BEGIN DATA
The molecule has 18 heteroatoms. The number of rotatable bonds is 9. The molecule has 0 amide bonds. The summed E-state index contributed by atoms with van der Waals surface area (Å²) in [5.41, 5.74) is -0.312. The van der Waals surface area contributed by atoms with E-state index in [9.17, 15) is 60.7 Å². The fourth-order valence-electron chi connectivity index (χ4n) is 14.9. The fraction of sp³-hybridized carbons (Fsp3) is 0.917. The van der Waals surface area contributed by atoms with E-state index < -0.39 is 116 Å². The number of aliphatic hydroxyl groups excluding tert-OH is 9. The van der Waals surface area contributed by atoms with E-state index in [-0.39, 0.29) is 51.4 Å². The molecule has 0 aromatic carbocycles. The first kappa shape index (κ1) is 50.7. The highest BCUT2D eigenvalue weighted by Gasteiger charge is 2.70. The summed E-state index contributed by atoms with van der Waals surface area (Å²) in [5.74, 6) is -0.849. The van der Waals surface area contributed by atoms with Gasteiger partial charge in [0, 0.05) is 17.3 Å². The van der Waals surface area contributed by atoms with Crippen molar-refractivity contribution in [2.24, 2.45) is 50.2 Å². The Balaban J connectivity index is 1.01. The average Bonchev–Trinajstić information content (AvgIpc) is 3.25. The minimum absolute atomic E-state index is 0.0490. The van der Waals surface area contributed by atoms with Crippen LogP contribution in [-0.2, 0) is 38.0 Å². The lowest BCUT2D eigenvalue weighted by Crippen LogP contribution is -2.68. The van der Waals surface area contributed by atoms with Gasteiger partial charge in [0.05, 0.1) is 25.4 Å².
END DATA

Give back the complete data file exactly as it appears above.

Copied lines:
The molecule has 18 heteroatoms. The number of rotatable bonds is 9. The molecule has 0 amide bonds. The summed E-state index contributed by atoms with van der Waals surface area (Å²) in [5.41, 5.74) is -0.312. The van der Waals surface area contributed by atoms with E-state index in [9.17, 15) is 60.7 Å². The fourth-order valence-electron chi connectivity index (χ4n) is 14.9. The fraction of sp³-hybridized carbons (Fsp3) is 0.917. The van der Waals surface area contributed by atoms with E-state index < -0.39 is 116 Å². The number of aliphatic hydroxyl groups excluding tert-OH is 9. The van der Waals surface area contributed by atoms with E-state index in [-0.39, 0.29) is 51.4 Å². The molecule has 0 aromatic carbocycles. The first kappa shape index (κ1) is 50.7. The highest BCUT2D eigenvalue weighted by Gasteiger charge is 2.70. The summed E-state index contributed by atoms with van der Waals surface area (Å²) in [5.74, 6) is -0.849. The van der Waals surface area contributed by atoms with Gasteiger partial charge in [0, 0.05) is 17.3 Å². The van der Waals surface area contributed by atoms with Crippen molar-refractivity contribution in [2.24, 2.45) is 50.2 Å². The Balaban J connectivity index is 1.01. The average Bonchev–Trinajstić information content (AvgIpc) is 3.25. The minimum absolute atomic E-state index is 0.0490. The van der Waals surface area contributed by atoms with Crippen LogP contribution in [-0.2, 0) is 38.0 Å². The lowest BCUT2D eigenvalue weighted by Crippen LogP contribution is -2.68. The van der Waals surface area contributed by atoms with Gasteiger partial charge in [0.05, 0.1) is 25.4 Å².